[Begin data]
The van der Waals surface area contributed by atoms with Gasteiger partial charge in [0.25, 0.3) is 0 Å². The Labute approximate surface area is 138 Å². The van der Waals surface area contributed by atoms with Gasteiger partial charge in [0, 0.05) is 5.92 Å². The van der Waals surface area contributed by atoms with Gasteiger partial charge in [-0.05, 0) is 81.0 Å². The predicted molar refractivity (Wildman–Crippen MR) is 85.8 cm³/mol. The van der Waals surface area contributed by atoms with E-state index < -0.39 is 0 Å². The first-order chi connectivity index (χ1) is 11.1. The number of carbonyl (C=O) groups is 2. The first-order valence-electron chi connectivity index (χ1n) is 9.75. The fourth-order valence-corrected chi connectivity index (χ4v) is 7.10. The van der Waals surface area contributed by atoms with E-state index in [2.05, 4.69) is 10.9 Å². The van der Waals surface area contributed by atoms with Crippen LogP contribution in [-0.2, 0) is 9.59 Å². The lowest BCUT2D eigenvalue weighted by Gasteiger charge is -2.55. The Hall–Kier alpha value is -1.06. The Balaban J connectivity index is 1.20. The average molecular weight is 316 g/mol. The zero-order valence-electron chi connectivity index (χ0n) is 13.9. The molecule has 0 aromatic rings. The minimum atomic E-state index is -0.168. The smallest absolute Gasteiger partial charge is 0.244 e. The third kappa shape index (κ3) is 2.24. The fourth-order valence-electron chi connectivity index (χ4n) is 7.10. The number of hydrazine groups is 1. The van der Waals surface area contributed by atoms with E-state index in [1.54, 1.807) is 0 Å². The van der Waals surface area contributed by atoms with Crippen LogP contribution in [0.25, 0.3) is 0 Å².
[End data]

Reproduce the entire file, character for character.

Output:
The van der Waals surface area contributed by atoms with Gasteiger partial charge in [0.25, 0.3) is 0 Å². The Labute approximate surface area is 138 Å². The van der Waals surface area contributed by atoms with Gasteiger partial charge in [0, 0.05) is 5.92 Å². The van der Waals surface area contributed by atoms with Gasteiger partial charge in [-0.05, 0) is 81.0 Å². The predicted molar refractivity (Wildman–Crippen MR) is 85.8 cm³/mol. The van der Waals surface area contributed by atoms with E-state index < -0.39 is 0 Å². The first-order chi connectivity index (χ1) is 11.1. The number of carbonyl (C=O) groups is 2. The first-order valence-electron chi connectivity index (χ1n) is 9.75. The fourth-order valence-corrected chi connectivity index (χ4v) is 7.10. The van der Waals surface area contributed by atoms with E-state index in [2.05, 4.69) is 10.9 Å². The van der Waals surface area contributed by atoms with Crippen LogP contribution in [-0.2, 0) is 9.59 Å². The lowest BCUT2D eigenvalue weighted by Gasteiger charge is -2.55. The Hall–Kier alpha value is -1.06. The Balaban J connectivity index is 1.20. The average molecular weight is 316 g/mol. The zero-order valence-electron chi connectivity index (χ0n) is 13.9. The molecule has 0 aromatic rings. The minimum atomic E-state index is -0.168. The smallest absolute Gasteiger partial charge is 0.244 e. The third kappa shape index (κ3) is 2.24. The fourth-order valence-electron chi connectivity index (χ4n) is 7.10. The number of hydrazine groups is 1. The van der Waals surface area contributed by atoms with E-state index in [1.54, 1.807) is 0 Å². The van der Waals surface area contributed by atoms with Crippen LogP contribution in [0.25, 0.3) is 0 Å².